CHRIS ROSS, CSP, CPLP
The Engagement Effect
Have employees plan for disaster at home so they’ll be able to work
The recent earthquakes in Southcentral Alaska are a great reminder that we need to be sure we are prepared for natural disasters. Fortunately, most families only suffered minor damage, but it could have been much worse. Because we live in a place that can be affected by weather, fires, earthquakes and more, taking a few simple steps can help ensure the best possible outcomes.
A large part of workplace disaster preparation is helping your workers with their family safety plan. If you are relying on workers to help out your business during a disaster, and they are worried about or coping with their families, they will be unavailable.
Step 1 — Develop a plan
Begin your plan by discussing these questions with your family, friends or household:
Use a template available through the Red Cross, Ready.gov or the Centers for Disease Control and develop a written plan to help ensure everything has been considered.
One big issue that occurred during the recent Southcentral earthquake is that within moments, the cell phone system was overwhelmed and cell phone conversations were next to impossible. Using text, email and social media can be an alternative form of communication. In the event of a severe emergency, cell communication may be entirely lost, so think of non-electronic forms of communication as well. Purchasing a battery or hand-crank radio may provide the only means of getting information in some cases.
Part of your plan should also include taking some home preparation steps, such as: securing water heaters, free-standing cabinets and book cases; eliminating nearby combustible materials surrounding your property; having a flashlight (with fresh batteries) next to every household member’s bed; and knowing how to shut off gas valves.
Another essential plan element is practice. A well-known human behavior phenomenon is that in times of emergency or stress we act according to our habits. For example, in airplane emergencies, most passengers want to go out the door they came in — despite all the safety briefings they have heard about locating the nearest exit. Several years ago, the National Fire Protection Association (NFPA) sponsored training across the U.S. for kids to learn home fire safety. They were taught to “Stop, Drop and Roll,” to do exit drills in the home, crawl low in smoke, test doors for heat and have an alternate escape route. After thousands of kids were trained, the NFPA went back to several major cities with a home fire simulator. They put the kids into a bed, turned out the lights and simulated a fire. Not a single child escaped the simulator — none of them had ever practiced.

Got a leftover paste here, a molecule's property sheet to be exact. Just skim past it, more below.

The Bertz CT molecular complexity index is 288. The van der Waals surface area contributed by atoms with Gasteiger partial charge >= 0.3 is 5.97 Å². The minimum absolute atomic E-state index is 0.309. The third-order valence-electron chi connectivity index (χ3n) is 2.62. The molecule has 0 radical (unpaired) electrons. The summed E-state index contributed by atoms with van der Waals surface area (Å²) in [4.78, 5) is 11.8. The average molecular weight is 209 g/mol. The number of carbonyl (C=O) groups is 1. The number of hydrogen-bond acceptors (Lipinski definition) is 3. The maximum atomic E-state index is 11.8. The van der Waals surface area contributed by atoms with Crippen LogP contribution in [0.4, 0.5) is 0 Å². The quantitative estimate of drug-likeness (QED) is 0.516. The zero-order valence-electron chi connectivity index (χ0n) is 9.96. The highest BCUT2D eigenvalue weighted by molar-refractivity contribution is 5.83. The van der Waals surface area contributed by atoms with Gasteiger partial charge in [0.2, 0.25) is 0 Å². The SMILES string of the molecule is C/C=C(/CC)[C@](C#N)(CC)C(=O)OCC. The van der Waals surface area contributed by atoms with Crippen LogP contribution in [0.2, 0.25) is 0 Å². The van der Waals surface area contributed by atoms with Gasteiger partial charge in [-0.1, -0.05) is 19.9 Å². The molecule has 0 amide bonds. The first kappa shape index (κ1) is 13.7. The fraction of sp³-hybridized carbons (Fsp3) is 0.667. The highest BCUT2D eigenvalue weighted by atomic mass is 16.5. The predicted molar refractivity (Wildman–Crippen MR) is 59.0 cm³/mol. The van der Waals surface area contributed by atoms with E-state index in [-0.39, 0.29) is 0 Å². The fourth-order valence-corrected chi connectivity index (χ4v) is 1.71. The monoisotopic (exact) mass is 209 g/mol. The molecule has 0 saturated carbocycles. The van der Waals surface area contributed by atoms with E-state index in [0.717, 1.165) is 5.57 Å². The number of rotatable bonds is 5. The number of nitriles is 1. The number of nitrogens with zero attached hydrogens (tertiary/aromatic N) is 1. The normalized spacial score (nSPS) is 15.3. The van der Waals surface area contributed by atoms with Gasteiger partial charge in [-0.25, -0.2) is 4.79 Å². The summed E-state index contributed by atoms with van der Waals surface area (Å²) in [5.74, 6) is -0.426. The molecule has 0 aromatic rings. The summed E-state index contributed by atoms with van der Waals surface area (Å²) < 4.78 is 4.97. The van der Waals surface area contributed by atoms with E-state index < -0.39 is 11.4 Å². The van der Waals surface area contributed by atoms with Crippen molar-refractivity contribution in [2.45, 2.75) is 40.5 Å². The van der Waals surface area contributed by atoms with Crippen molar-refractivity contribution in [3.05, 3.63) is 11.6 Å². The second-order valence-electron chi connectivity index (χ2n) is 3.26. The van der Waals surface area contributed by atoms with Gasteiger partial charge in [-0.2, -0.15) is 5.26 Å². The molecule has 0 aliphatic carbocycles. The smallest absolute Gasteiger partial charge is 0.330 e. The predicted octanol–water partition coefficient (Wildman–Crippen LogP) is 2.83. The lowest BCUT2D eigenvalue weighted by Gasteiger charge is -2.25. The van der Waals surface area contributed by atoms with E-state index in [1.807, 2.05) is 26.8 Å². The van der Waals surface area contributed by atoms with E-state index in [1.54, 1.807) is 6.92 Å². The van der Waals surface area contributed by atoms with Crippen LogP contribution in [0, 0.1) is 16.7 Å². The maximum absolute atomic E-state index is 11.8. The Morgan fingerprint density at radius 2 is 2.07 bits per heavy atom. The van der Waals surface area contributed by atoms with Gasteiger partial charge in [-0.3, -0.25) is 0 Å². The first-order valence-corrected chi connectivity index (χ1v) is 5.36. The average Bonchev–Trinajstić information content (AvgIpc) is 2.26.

Step 2 — Develop emergency kits
Compile a survival kit for your home, including:
A survival kit for your automobile:
Emergency preparedness is already in place for many throughout the state, but spending a few minutes to review your personal plan can really help out in the event of a disaster.
The Engagement Effect, a division of Ross Performance Group, LLC, offers solutions in organizational results, safety and health, leadership, talent management and culture change. Learn more at www.theengagementeffect.com or email the author at firstname.lastname@example.org.